Gone hunting that morning was 17-year-old Gerald Tarras and a teenage friend. The pair accompanied Gerald’s father, brother and a black Labrador retriever. For several hours, the waterfowl hunting was nothing short of fantastic, the best the boys had ever experienced. Ducks and geese dove into the decoys with abandon, seeking shelter from the ever-increasing winds. 

But by late afternoon the hunting was all but forgotten. Even though the ducks kept piling into the decoys, the hunters were no longer concerned with shooting. Lowering their guns, the older men looked at each other and instinctively knew they were now in a battle for their very lives. 

This was in the days long before Gore-Tex and other waterproof outdoor clothing. Most of the hunters were dressed in light canvas hunting coats and caps that shed water for a short time but soon became waterlogged, offering little warmth. Gerald’s friend was the first of the hunting party to die of exposure (hypothermia), at about 2:00 the next morning. Gerald’s brother lasted until 11:00 a.m.; his father passed away about 2:00 p.m.

There were many memorable rescues and rescuers following the storm, but no hero deserves more accolades than Max Conrad. A pilot, Conrad continually flew his Piper Cub up and down the icy shores of the Mississippi River the next day (November 12) searching frantically for survivors of the storm. If he found hunters alive, they were usually huddled behind a duck boat, turned on its side to break the wind, which was now thankfully subsiding.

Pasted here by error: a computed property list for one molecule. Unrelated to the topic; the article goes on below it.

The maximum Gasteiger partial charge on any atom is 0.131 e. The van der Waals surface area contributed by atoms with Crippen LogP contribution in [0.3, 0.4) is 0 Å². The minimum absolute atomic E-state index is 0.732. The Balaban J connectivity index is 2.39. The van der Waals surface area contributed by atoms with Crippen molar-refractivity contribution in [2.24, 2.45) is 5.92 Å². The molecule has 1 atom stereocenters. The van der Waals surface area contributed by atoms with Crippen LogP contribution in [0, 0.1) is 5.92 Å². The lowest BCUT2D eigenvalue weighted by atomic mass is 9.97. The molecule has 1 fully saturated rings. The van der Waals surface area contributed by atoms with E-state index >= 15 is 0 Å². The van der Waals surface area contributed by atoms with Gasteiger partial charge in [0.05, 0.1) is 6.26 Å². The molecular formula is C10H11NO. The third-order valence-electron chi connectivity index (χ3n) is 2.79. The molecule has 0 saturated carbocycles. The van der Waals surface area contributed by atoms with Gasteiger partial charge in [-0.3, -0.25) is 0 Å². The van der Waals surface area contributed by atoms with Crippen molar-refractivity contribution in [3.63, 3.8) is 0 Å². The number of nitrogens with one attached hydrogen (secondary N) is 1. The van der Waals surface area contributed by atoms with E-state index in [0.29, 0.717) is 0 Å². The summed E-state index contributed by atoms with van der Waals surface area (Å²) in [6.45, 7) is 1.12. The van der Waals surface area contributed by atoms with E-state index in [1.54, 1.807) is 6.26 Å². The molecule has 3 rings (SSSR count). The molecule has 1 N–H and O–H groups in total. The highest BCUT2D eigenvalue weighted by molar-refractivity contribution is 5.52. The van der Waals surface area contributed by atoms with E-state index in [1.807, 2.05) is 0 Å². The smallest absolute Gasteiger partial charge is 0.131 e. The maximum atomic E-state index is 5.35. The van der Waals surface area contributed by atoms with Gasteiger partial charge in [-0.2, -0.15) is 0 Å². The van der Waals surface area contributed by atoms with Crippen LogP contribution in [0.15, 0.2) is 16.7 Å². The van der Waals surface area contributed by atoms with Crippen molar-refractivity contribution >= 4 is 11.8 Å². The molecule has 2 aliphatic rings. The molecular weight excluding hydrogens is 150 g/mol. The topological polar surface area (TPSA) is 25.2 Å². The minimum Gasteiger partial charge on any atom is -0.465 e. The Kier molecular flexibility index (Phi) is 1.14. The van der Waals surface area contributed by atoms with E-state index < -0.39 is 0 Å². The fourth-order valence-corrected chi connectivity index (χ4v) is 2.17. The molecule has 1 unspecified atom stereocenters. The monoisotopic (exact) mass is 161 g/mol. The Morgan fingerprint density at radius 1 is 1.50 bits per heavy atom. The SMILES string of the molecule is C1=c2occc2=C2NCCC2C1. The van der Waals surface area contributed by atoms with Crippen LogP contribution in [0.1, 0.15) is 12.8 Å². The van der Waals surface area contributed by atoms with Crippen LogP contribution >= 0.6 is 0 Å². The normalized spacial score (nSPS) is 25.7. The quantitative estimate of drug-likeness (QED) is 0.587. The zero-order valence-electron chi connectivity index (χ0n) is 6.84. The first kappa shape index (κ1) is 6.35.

Conrad would circle low over the hunters, cut the plane’s engine and yell out the window, “Hang on, help is coming!” He’d then toss down a waterproof container filled with sandwiches, matches, whiskey and cigarettes. Conrad continued circling the hunters until one of the many rescue boats on the river spotted him and responded. 

Max Conrad stayed airborne, searching for stranded hunters, until well after dark. He was back flying over the river again the next morning at first light, no doubt saving many lives. One of the duck hunters he saved was Gerald Tarras. The young man was found huddled against a stump, clinging to the black Lab for warmth, both of them just barely alive.         

Duck hunters were not the only people to perish in the Armistice Day Storm of 1940. Some 66 sailors died on the Great Lakes, going down in three freighters—SS Novadoc, SS William B. Davock and SS Anna C. Minch—as well as at least two smaller ships. 

Livestock also died by the tens of thousands. An estimated 1.5 million domestic turkeys perished in the blizzard. Intended for Thanksgiving Day dinner tables, farmers were forced to sell the birds early for as little as 25 cents each, advertising them as “fresh frozen.”

Note: If you’d like to read more about the Armistice Day Storm of 1940, pick up a copy of William H. Hull’s book, All Hell Broke Loose. Forty-five years after the storm, Hull interviewed more than 500 survivors about their experiences, then selected 167 accounts to include in his popular book, now in its 18th printing.